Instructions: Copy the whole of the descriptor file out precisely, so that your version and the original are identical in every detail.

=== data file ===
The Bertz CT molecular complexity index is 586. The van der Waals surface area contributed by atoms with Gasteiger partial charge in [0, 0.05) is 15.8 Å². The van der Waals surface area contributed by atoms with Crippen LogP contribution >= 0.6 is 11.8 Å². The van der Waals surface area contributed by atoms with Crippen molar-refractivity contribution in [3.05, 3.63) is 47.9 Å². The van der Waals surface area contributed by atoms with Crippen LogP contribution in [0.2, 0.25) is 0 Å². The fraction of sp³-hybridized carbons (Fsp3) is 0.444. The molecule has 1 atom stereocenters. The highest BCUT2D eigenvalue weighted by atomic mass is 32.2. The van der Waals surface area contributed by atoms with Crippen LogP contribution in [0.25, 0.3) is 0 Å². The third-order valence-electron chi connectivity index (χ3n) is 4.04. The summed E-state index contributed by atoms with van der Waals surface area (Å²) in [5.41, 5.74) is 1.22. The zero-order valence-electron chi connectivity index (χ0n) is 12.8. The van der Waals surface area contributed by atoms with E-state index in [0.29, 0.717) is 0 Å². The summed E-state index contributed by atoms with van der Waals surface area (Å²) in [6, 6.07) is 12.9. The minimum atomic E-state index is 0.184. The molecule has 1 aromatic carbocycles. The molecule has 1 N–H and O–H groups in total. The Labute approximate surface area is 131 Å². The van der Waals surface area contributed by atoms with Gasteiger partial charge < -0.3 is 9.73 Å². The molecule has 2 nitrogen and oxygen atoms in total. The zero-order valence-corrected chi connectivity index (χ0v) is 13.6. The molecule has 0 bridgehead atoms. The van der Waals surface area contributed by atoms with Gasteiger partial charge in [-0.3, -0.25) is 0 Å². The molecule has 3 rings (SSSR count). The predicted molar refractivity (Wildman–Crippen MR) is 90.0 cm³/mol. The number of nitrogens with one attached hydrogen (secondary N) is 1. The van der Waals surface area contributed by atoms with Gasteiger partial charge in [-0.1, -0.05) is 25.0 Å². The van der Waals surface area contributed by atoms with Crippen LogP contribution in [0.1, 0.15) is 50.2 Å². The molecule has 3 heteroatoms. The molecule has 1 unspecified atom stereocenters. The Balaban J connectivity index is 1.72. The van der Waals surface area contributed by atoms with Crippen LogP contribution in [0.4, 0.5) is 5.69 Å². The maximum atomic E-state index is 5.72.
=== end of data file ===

The Bertz CT molecular complexity index is 586. The van der Waals surface area contributed by atoms with Gasteiger partial charge in [0, 0.05) is 15.8 Å². The van der Waals surface area contributed by atoms with Crippen LogP contribution >= 0.6 is 11.8 Å². The van der Waals surface area contributed by atoms with Crippen molar-refractivity contribution in [3.05, 3.63) is 47.9 Å². The van der Waals surface area contributed by atoms with Crippen LogP contribution in [0.2, 0.25) is 0 Å². The fraction of sp³-hybridized carbons (Fsp3) is 0.444. The molecule has 1 atom stereocenters. The highest BCUT2D eigenvalue weighted by atomic mass is 32.2. The van der Waals surface area contributed by atoms with Crippen LogP contribution in [0.25, 0.3) is 0 Å². The third-order valence-electron chi connectivity index (χ3n) is 4.04. The summed E-state index contributed by atoms with van der Waals surface area (Å²) in [5.41, 5.74) is 1.22. The zero-order valence-electron chi connectivity index (χ0n) is 12.8. The van der Waals surface area contributed by atoms with E-state index in [0.29, 0.717) is 0 Å². The summed E-state index contributed by atoms with van der Waals surface area (Å²) in [6, 6.07) is 12.9. The minimum atomic E-state index is 0.184. The molecule has 1 aromatic carbocycles. The molecule has 1 N–H and O–H groups in total. The Labute approximate surface area is 131 Å². The van der Waals surface area contributed by atoms with Gasteiger partial charge < -0.3 is 9.73 Å². The molecule has 2 nitrogen and oxygen atoms in total. The zero-order valence-corrected chi connectivity index (χ0v) is 13.6. The molecule has 0 bridgehead atoms. The van der Waals surface area contributed by atoms with Gasteiger partial charge in [-0.3, -0.25) is 0 Å². The molecule has 3 rings (SSSR count). The predicted molar refractivity (Wildman–Crippen MR) is 90.0 cm³/mol. The number of nitrogens with one attached hydrogen (secondary N) is 1. The van der Waals surface area contributed by atoms with Gasteiger partial charge in [-0.1, -0.05) is 25.0 Å². The van der Waals surface area contributed by atoms with Crippen LogP contribution in [0.1, 0.15) is 50.2 Å². The molecule has 3 heteroatoms. The molecule has 1 unspecified atom stereocenters. The Balaban J connectivity index is 1.72. The van der Waals surface area contributed by atoms with Crippen LogP contribution in [0.4, 0.5) is 5.69 Å². The maximum atomic E-state index is 5.72.